The Goodyear plant in Gadsden, Alabama, was always a part of Cindy Beshears’ life.
She attended her grandfather’s retirement party there as a child, worked two summers at the plant as a college student in the 1980s and accepted a full-time job on the production floor in 2004 after leaving a career in retail.
Goodyear devastated the community when it closed the plant two years ago after shifting hundreds of jobs to Mexico, but fortunately, the federal government’s Trade Adjustment Assistance (TAA) program provided Beshears and her coworkers with training and other support that helped them through some of the darkest days they’ll ever know.
While thousands of other American workers continue to be harmed by unfair trade, they’ll be denied the same lifeline unless Congress moves quickly to reestablish TAA.
The program expired on June 30 because Republicans refused to join Democrats in extending it. Until Congress reinstates the program, the Labor Department cannot consider any additional petitions for TAA assistance. The United Steelworkers (USW), other unions and Democratic lawmakers such as Senators Ron Wyden of Oregon and Sherrod Brown of Ohio are working to salvage the program, workers’ only real bulwark against the damage inflicted by globalization.
“It’s definitely worth fighting to save,” Beshears said of TAA, created in the 1970s to provide skills-building, employment services and other assistance to workers who lose jobs or wages because of bad trade.
In the 2021 fiscal year alone, the program enrolled more than 107,000 workers in various industries.
“It covers tuition and books. It covers school supplies. It provided a laptop for me. If you have to travel for your classes, it will pay a mileage stipend,” explained Beshears, a former member of USW Local 12L who enrolled in TAA to obtain an associate degree in paralegal studies from Gadsden State Community College.
“It even paid for caps and gowns if we wanted to walk for graduation,” added Beshears, who completed her schooling in May, recalling the pride she felt as her former coworkers also set out on new careers in nursing, child care, welding, transportation and other fields.
“I was very concerned that these people were going to lose hope and that we were going to see a lot of bad things. I would have been one who sat there and wallowed in self-pity, thinking, ‘Oh, I put all that time in, and now I have nothing,’” Beshears said, calling TAA “as valuable mentally and emotionally” as it is educationally.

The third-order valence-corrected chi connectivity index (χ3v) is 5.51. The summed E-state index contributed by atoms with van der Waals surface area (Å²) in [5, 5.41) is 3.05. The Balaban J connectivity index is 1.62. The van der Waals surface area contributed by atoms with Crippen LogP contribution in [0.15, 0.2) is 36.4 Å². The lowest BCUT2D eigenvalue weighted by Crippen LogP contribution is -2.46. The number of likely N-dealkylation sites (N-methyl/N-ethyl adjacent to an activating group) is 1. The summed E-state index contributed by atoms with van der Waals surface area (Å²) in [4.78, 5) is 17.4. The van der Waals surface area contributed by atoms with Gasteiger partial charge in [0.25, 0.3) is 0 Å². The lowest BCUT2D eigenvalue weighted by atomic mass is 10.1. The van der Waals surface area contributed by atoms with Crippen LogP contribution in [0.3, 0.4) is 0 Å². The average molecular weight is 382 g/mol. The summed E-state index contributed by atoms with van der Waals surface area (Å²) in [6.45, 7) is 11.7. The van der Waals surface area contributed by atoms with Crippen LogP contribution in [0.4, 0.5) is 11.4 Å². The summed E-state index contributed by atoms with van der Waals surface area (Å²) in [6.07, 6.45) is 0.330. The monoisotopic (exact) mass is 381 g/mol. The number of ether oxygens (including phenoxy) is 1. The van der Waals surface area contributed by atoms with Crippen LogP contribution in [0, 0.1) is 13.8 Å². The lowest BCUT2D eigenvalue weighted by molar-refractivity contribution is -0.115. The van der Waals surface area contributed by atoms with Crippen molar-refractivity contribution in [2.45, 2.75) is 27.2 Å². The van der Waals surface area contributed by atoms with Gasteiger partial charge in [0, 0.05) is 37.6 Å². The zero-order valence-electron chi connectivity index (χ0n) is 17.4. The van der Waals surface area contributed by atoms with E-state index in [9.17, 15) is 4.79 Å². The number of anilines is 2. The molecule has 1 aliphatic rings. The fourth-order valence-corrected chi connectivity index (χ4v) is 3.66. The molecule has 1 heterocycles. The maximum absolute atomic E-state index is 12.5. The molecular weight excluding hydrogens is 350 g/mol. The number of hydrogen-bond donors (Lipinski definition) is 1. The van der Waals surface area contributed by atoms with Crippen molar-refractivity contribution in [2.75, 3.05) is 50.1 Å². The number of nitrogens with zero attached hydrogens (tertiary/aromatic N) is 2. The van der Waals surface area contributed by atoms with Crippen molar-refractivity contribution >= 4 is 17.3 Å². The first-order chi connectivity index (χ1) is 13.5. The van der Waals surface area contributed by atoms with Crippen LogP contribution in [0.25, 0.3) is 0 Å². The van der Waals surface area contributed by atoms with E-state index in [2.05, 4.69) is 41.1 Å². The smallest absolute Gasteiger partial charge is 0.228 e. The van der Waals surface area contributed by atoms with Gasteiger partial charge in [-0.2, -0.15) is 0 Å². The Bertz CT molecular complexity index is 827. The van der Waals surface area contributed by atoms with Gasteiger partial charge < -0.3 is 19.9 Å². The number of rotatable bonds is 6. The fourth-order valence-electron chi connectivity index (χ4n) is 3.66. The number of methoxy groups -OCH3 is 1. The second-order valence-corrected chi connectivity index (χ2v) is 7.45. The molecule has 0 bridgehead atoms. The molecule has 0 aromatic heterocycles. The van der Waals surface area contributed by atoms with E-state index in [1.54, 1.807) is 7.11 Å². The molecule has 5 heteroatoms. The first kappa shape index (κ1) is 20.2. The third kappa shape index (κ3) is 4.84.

USW Local 1899 President Dan Simmons would like to see the same opportunities afforded to his members at U.S. Steel’s Granite City, Illinois, facility.
The company recently announced plans to cut 900 jobs there, another betrayal of unionized workers by a steelmaker that’s made a habit of shifting work to nonunion plants.
Workers at Granite City have already seen more than their fair share of tough times over the years, including job losses resulting from unfair trade. Those displaced workers qualified for TAA, with many staying in their new jobs even when the company offered to return them to the mill when market conditions stabilized.
Workers affected by the new round of cuts also would be eligible for TAA if the program still existed, said Simmons, noting he’s especially worried about helping longtime members find new careers.
“There’s no other means to do it except TAA,” Simmons said.
When Republicans torpedoed efforts to extend TAA, they not only turned their backs on workers who will need help in the future but also slammed the door on those already in the middle of the application process.
Jeff Ogg, president of USW Local 1017, worked with GE Lighting in Logan, Ohio, to file a TAA petition for about 50 workers after the company announced plans to shut down the decades-old facility that makes lighting components.
The Logan plant supplied just one facility, a sister plant in Bucyrus, Ohio, that the company also decided to close because of foreign competition. The Labor Department denied the USW members’ petition for TAA, even though their impending job losses directly relate to globalization, and the workers filed an appeal.
Because TAA expired, however, federal officials refuse even to consider it, leaving workers at the Logan plant wondering how and where they’ll get the training they need to move forward.
“I’ve been there pretty much all of my working life,” said Ogg, a mechanic who’s helped to keep the plant running for decades.
“That doesn’t mean I know how to work on anything other than our own machines,” noting he’ll face a learning curve at more modern facilities with computerized equipment. “That’s where the training comes in. I’m going to need a little help.”
TAA’s expiration is doubly tragic because advocates wanted Congress not just to continue the program but also to expand and strengthen it.
Proposed enhancements included streamlining the petition process, providing a tax credit for child care and covering workers who lose their jobs when foreign countries restrict imports of U.S.-made goods.
Unions also called for extending TAA to public service workers. For example, such a provision would cover municipal road workers, firefighters and others who lose their jobs when illegal dumping of foreign goods forces a local manufacturing plant to close, decimating the community’s tax base.
In August, as Beshears starts her job as a paralegal with a municipal government near her home, she’ll leverage one more benefit available at the time she enrolled in TAA. She’ll receive $10,000 in income support to help bridge the gap between her new starting salary and the wages she made at Goodyear.
“I’m just so thankful,” she said of TAA. “That’s what I tell everybody I talk to about it.”
This article was produced by the Independent Media Institute.
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